Clean, green boating

Boat owners play an important role in protecting water quality.

Why do we care about boats?

  • Spilling even just a quart of oil, diesel, or gasoline can contaminate acres of water and shellfish beds.
  • The hulls on most boats used in marine waters are coated with soft toxic paints that contain toxic chemicals, like copper, that poison aquatic life.
  • Sewage holding tanks, when improperly released, threaten the health of people playing in the water or on beaches.
  • Soaps and detergents used over water are toxic to aquatic life, especially to threatened and endangered salmon.
If you own a boat, you have responsibilities. Be a clean, green boater. Learn more about your role!
Drips can end up in the water when fuel drips off the nozzle, splashes out of the tank, or discharges out of the vent from over-filling or expansion.
Small spills add up to big problems. Even after the sheen is gone, there still is fuel in the water, and it continues to threaten the aquatic environment. It can kill fish and other aquatic life, and can cause long-term damage to the surrounding habitat.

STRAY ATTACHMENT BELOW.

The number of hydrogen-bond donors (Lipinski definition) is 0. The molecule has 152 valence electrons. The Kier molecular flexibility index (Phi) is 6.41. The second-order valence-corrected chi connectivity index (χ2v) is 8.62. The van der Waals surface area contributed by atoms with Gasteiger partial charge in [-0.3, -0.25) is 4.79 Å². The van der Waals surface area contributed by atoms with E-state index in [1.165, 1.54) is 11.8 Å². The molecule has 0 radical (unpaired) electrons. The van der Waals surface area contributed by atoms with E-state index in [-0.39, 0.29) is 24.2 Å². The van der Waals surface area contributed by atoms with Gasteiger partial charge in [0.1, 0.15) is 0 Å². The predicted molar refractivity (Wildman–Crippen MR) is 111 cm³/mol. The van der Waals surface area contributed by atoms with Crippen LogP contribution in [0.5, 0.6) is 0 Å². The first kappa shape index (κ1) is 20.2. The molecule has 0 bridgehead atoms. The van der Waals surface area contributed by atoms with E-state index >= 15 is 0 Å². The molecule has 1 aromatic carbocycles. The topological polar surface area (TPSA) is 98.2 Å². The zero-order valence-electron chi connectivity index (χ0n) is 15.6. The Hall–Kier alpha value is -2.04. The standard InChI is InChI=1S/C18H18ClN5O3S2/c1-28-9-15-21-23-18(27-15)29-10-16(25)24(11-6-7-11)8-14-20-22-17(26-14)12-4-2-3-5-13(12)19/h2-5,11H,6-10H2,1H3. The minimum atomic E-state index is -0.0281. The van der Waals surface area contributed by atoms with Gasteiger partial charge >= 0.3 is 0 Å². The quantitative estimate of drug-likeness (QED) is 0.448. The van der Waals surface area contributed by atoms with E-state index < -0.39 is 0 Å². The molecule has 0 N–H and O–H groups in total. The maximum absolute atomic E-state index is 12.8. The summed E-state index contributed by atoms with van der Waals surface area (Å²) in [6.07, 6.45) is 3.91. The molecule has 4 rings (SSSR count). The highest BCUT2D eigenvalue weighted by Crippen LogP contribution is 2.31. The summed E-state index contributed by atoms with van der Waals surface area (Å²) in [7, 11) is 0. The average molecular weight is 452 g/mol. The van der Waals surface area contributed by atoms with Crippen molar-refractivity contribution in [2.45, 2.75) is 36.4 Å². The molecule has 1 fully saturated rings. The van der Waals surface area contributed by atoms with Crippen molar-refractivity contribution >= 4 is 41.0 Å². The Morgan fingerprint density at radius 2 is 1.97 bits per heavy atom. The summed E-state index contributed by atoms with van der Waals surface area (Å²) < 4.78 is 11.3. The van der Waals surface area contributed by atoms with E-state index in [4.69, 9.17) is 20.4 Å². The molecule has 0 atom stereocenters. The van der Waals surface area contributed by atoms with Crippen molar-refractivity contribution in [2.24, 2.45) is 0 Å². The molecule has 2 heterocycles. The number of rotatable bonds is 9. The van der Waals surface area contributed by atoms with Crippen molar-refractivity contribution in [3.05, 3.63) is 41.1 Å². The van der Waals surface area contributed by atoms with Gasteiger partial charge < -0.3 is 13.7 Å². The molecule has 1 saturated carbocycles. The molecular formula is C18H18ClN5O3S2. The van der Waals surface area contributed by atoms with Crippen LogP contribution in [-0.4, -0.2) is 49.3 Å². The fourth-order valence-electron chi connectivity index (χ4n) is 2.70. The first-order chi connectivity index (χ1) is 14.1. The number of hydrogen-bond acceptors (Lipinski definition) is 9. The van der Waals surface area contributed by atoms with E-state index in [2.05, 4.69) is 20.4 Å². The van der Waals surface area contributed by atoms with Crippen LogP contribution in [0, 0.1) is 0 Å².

• Know how much fuel your tanks hold. Fill only to 90 percent capacity to leave room for expansion, especially during warm weather. Don’t top off your tanks.
  • Hold the nozzle when refueling. Don’t use a hands-free clip.
  • Use an absorbent pad or fuel collar device around the nozzle to catch drips so they don't spill into the water.
  • Watch and listen for cues that your tank is nearing capacity. Stop before any fuel can escape from your tank vents. Have an absorbent pad ready to catch any fuel that escapes.
  • Wipe up all spills and drips on deck and dispose of absorbent pads properly.

Contact the U.S. Coast Guard and Washington’s Emergency Management Division whenever fuel enters the water. It’s the law. To report spills, call 800-OILS-911.